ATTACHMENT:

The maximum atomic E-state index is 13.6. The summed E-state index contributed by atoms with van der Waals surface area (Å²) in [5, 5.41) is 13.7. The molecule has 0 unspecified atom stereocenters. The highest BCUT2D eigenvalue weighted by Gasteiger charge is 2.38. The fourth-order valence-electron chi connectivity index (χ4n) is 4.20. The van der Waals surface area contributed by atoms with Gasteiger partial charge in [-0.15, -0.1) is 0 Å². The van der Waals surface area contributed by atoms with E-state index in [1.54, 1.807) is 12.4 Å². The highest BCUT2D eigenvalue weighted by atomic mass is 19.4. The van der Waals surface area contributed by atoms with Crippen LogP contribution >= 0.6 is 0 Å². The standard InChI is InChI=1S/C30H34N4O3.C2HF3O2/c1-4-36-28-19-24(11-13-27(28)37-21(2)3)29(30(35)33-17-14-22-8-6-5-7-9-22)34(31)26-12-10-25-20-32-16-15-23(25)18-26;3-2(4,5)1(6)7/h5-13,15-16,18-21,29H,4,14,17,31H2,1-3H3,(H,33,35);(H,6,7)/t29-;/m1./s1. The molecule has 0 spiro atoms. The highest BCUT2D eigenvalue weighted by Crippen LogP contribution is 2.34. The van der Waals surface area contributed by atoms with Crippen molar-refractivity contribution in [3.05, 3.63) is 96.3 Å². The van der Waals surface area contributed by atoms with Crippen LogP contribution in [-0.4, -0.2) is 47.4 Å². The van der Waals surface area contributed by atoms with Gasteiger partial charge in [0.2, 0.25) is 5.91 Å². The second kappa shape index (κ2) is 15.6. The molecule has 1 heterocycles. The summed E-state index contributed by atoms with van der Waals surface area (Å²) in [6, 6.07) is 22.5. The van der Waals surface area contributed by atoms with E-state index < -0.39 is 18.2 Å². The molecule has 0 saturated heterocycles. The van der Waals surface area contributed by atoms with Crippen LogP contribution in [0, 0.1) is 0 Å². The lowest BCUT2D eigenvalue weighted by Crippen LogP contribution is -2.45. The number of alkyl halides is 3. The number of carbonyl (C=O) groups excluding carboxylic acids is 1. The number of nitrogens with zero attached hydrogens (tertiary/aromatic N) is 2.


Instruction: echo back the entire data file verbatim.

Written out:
The maximum atomic E-state index is 13.6. The summed E-state index contributed by atoms with van der Waals surface area (Å²) in [5, 5.41) is 13.7. The molecule has 0 unspecified atom stereocenters. The highest BCUT2D eigenvalue weighted by Gasteiger charge is 2.38. The fourth-order valence-electron chi connectivity index (χ4n) is 4.20. The van der Waals surface area contributed by atoms with Gasteiger partial charge in [-0.15, -0.1) is 0 Å². The van der Waals surface area contributed by atoms with E-state index in [1.54, 1.807) is 12.4 Å². The highest BCUT2D eigenvalue weighted by atomic mass is 19.4. The van der Waals surface area contributed by atoms with Crippen LogP contribution >= 0.6 is 0 Å². The standard InChI is InChI=1S/C30H34N4O3.C2HF3O2/c1-4-36-28-19-24(11-13-27(28)37-21(2)3)29(30(35)33-17-14-22-8-6-5-7-9-22)34(31)26-12-10-25-20-32-16-15-23(25)18-26;3-2(4,5)1(6)7/h5-13,15-16,18-21,29H,4,14,17,31H2,1-3H3,(H,33,35);(H,6,7)/t29-;/m1./s1. The molecule has 0 spiro atoms. The highest BCUT2D eigenvalue weighted by Crippen LogP contribution is 2.34. The van der Waals surface area contributed by atoms with Crippen molar-refractivity contribution in [3.05, 3.63) is 96.3 Å². The van der Waals surface area contributed by atoms with Crippen LogP contribution in [-0.4, -0.2) is 47.4 Å². The van der Waals surface area contributed by atoms with Gasteiger partial charge in [0.2, 0.25) is 5.91 Å². The second kappa shape index (κ2) is 15.6. The molecule has 1 heterocycles. The summed E-state index contributed by atoms with van der Waals surface area (Å²) in [6, 6.07) is 22.5. The van der Waals surface area contributed by atoms with E-state index < -0.39 is 18.2 Å². The molecule has 0 saturated heterocycles. The van der Waals surface area contributed by atoms with Crippen LogP contribution in [0, 0.1) is 0 Å². The lowest BCUT2D eigenvalue weighted by Crippen LogP contribution is -2.45. The number of alkyl halides is 3. The number of carbonyl (C=O) groups excluding carboxylic acids is 1. The number of nitrogens with zero attached hydrogens (tertiary/aromatic N) is 2.